3 Ways That Pharmacies Can Make Their Customer’s Buying Decisions Easier

confused_seniorI’m currently trying to buy a new car seat for my son.  He’s about one growth spurt from being too big for his infant car seat, and I’m just a little bit overwhelmed.  There are so many choices.  With over a dozen brands and each brand having several different models, I feel like making the right choice is just next to impossible.  And even though my need is fairly imminent, I’ve been delaying making a purchasing decision. 

This is actually pretty normal buyer behavior.  When we are confronted with too many choices we tend to either make the wrong choice or delay our decision.  It’s like eating at a restaurant where the menu is basically a binder full of food choices from every culture under the sun.  Are you ever really blown away by what you order? On the flip side, at a restaurant with a small menu where they specialize in specific types of food we probably have a better chance of getting something really superb.

Just like I don’t want to make the wrong choice when choosing a product that will play a major role in my child’s safety for the next several years, most consumers should also be hesitant about choosing products that impact their overall health and wellbeing.  This is where the very nature of many independent pharmacies may provide an edge over big box stores.   Your pharmacy isn’t a superstore.  You may not have 20 different brands of vitamins.  You may have just one or two.  But that can actually be a good thing. 

Here are a few important items to take into consideration about consumer psychology when it comes to choice. 

Choice Overload – There’s a fairly well known study on how fewer items leads to higher sales.  When offered 6 different options of a similar product, consumers were more likely to purchase than if they were offered 24 or 30 different options. So don’t stuff your shelves and clutter your retail pharmacy with dozens of options for the same basic product just because you think you have to keep up with the superstores.  You really don’t.  Less really is more when it comes to retail. Stock those products that you can stand behind and wholeheartedly recommend to your pharmacy customers.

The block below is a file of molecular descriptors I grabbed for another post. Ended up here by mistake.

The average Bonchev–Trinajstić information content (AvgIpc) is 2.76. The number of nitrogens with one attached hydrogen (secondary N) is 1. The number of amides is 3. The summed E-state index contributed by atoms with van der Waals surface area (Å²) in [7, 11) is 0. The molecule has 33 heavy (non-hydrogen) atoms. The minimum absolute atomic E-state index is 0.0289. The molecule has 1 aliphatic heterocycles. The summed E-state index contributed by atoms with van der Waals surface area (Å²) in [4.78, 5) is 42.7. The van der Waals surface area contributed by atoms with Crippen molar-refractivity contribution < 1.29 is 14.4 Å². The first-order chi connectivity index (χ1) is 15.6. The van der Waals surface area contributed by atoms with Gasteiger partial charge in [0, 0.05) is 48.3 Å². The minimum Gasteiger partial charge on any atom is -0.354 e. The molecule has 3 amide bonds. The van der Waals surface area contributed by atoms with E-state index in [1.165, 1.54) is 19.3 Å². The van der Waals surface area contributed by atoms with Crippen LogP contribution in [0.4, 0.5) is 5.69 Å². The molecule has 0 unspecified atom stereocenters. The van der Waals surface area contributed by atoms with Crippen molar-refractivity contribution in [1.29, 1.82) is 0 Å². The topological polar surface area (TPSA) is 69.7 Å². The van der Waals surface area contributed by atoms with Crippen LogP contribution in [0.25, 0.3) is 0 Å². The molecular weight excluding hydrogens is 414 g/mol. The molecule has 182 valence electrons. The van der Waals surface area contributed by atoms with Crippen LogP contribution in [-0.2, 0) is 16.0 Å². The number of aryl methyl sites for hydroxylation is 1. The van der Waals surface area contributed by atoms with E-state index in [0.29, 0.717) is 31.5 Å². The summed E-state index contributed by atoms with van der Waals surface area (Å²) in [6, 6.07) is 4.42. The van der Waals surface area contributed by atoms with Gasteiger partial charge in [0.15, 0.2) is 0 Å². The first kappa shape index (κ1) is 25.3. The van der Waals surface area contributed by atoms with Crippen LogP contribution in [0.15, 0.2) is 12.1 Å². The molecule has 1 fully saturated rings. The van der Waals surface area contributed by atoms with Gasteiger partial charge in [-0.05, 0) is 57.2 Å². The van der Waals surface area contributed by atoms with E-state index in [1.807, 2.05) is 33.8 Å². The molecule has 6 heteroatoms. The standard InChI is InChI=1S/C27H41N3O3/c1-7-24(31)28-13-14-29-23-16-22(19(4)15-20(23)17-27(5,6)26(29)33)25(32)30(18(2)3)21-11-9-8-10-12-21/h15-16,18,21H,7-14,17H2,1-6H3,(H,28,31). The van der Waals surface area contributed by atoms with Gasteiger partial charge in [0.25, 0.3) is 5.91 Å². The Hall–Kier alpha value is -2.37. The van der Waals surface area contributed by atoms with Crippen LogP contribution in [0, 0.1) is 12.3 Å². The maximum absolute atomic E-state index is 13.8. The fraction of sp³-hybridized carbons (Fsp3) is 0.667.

Decision Fatigue – Okay, this one might be a little bit self-serving…But we don’t always make the best decisions when we are tired.  This is the point when people start to impulse buy.  This behavior isn’t really something that you can change for your consumer, so while some might argue, I say take advantage of it.  Put snack displays, magazine racks and things like pill cutters or pill boxes by your cash registers to take advantage of inevitable impulse purchases. 

The Rule of Three – It’s posited that we can only easily remember 3 or 4 different pieces of information in our short term memory.  This is important to take into account when working with customers.  If you’re trying to make a sale, stick with a few top benefits instead of an extensive list of features.  If you’re trying to help a customer choose between products, only pick two or 3 options, not 7 or 8. 

In keeping with my own advice, I’m going to stick to these three important facts to remember when I finally choose a infant car seat.  Keep these points in mind when it comes to your pharmacy customers, and why they make the choices they do. I hope they’ll help you with some potentially tough decisions about what products to stock and the best ways to turn a conversation with a customer into a sale.

It’s a beautiful thing to be an independent business. From everyone here at RMS, we wish all of our wonderfully independent customers a safe and happy 4th of July Weekend!

 

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